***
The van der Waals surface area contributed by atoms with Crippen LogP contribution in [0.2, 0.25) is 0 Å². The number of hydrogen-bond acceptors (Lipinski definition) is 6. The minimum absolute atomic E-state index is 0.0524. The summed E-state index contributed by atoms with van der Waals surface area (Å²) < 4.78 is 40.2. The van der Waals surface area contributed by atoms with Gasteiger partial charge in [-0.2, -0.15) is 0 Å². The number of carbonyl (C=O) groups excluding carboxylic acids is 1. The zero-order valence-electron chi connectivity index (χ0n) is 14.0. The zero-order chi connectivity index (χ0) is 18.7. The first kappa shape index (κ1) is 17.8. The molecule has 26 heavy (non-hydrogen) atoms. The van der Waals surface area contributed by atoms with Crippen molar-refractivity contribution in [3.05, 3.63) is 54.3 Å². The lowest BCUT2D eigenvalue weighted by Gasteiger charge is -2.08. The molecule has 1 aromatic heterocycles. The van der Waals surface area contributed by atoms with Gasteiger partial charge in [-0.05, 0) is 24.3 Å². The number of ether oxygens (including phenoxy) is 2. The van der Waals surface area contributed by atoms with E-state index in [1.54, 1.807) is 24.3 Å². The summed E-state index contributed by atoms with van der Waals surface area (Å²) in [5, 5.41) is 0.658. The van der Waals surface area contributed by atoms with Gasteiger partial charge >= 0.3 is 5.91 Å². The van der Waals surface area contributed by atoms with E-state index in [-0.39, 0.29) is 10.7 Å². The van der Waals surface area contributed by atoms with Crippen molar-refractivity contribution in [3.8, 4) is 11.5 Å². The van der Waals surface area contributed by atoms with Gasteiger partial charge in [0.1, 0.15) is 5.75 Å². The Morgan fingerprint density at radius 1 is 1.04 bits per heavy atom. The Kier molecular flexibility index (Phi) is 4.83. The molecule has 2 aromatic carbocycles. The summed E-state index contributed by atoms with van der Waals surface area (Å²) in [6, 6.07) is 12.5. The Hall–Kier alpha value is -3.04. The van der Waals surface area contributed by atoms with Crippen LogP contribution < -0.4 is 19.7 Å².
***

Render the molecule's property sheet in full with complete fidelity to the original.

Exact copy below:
The van der Waals surface area contributed by atoms with Crippen LogP contribution in [0.2, 0.25) is 0 Å². The number of hydrogen-bond acceptors (Lipinski definition) is 6. The minimum absolute atomic E-state index is 0.0524. The summed E-state index contributed by atoms with van der Waals surface area (Å²) < 4.78 is 40.2. The van der Waals surface area contributed by atoms with Gasteiger partial charge in [-0.2, -0.15) is 0 Å². The number of carbonyl (C=O) groups excluding carboxylic acids is 1. The zero-order valence-electron chi connectivity index (χ0n) is 14.0. The zero-order chi connectivity index (χ0) is 18.7. The first kappa shape index (κ1) is 17.8. The molecule has 26 heavy (non-hydrogen) atoms. The van der Waals surface area contributed by atoms with Crippen molar-refractivity contribution in [3.05, 3.63) is 54.3 Å². The lowest BCUT2D eigenvalue weighted by Gasteiger charge is -2.08. The molecule has 1 aromatic heterocycles. The van der Waals surface area contributed by atoms with Gasteiger partial charge in [-0.05, 0) is 24.3 Å². The number of ether oxygens (including phenoxy) is 2. The van der Waals surface area contributed by atoms with E-state index in [1.54, 1.807) is 24.3 Å². The summed E-state index contributed by atoms with van der Waals surface area (Å²) in [5, 5.41) is 0.658. The van der Waals surface area contributed by atoms with Gasteiger partial charge >= 0.3 is 5.91 Å². The van der Waals surface area contributed by atoms with E-state index in [-0.39, 0.29) is 10.7 Å². The van der Waals surface area contributed by atoms with Crippen molar-refractivity contribution in [3.8, 4) is 11.5 Å². The van der Waals surface area contributed by atoms with Gasteiger partial charge in [0.1, 0.15) is 5.75 Å². The Morgan fingerprint density at radius 1 is 1.04 bits per heavy atom. The Kier molecular flexibility index (Phi) is 4.83. The molecule has 2 aromatic carbocycles. The summed E-state index contributed by atoms with van der Waals surface area (Å²) in [6, 6.07) is 12.5. The Hall–Kier alpha value is -3.04. The van der Waals surface area contributed by atoms with Crippen LogP contribution < -0.4 is 19.7 Å².